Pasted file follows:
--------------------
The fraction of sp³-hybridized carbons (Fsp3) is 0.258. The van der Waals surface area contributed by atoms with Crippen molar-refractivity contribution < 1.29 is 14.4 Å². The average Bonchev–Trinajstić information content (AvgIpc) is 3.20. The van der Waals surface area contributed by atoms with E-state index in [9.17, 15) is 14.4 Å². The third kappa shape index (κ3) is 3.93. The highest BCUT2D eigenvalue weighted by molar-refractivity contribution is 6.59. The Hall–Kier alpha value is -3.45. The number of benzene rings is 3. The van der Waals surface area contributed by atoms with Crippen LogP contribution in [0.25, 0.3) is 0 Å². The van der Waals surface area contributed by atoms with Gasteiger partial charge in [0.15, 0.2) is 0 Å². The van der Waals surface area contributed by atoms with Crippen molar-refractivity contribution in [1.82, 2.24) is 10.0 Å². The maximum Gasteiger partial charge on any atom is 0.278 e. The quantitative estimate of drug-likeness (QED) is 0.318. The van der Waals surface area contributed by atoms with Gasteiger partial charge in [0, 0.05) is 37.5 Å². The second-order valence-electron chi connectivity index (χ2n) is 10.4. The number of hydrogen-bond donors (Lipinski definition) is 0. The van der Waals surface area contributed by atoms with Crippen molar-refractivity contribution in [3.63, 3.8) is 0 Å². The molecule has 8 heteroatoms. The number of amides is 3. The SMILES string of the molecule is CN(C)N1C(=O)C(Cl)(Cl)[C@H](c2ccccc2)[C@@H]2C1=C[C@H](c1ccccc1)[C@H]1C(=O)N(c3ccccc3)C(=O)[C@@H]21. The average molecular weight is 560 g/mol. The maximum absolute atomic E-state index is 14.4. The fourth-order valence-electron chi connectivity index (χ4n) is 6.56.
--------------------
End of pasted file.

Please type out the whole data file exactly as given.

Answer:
The fraction of sp³-hybridized carbons (Fsp3) is 0.258. The van der Waals surface area contributed by atoms with Crippen molar-refractivity contribution < 1.29 is 14.4 Å². The average Bonchev–Trinajstić information content (AvgIpc) is 3.20. The van der Waals surface area contributed by atoms with E-state index in [9.17, 15) is 14.4 Å². The third kappa shape index (κ3) is 3.93. The highest BCUT2D eigenvalue weighted by molar-refractivity contribution is 6.59. The Hall–Kier alpha value is -3.45. The number of benzene rings is 3. The van der Waals surface area contributed by atoms with Crippen LogP contribution in [0.25, 0.3) is 0 Å². The van der Waals surface area contributed by atoms with Gasteiger partial charge in [0.15, 0.2) is 0 Å². The van der Waals surface area contributed by atoms with Crippen molar-refractivity contribution in [1.82, 2.24) is 10.0 Å². The maximum Gasteiger partial charge on any atom is 0.278 e. The quantitative estimate of drug-likeness (QED) is 0.318. The van der Waals surface area contributed by atoms with Gasteiger partial charge in [0, 0.05) is 37.5 Å². The second-order valence-electron chi connectivity index (χ2n) is 10.4. The number of hydrogen-bond donors (Lipinski definition) is 0. The van der Waals surface area contributed by atoms with Crippen molar-refractivity contribution in [3.63, 3.8) is 0 Å². The molecule has 8 heteroatoms. The number of amides is 3. The SMILES string of the molecule is CN(C)N1C(=O)C(Cl)(Cl)[C@H](c2ccccc2)[C@@H]2C1=C[C@H](c1ccccc1)[C@H]1C(=O)N(c3ccccc3)C(=O)[C@@H]21. The average molecular weight is 560 g/mol. The maximum absolute atomic E-state index is 14.4. The fourth-order valence-electron chi connectivity index (χ4n) is 6.56.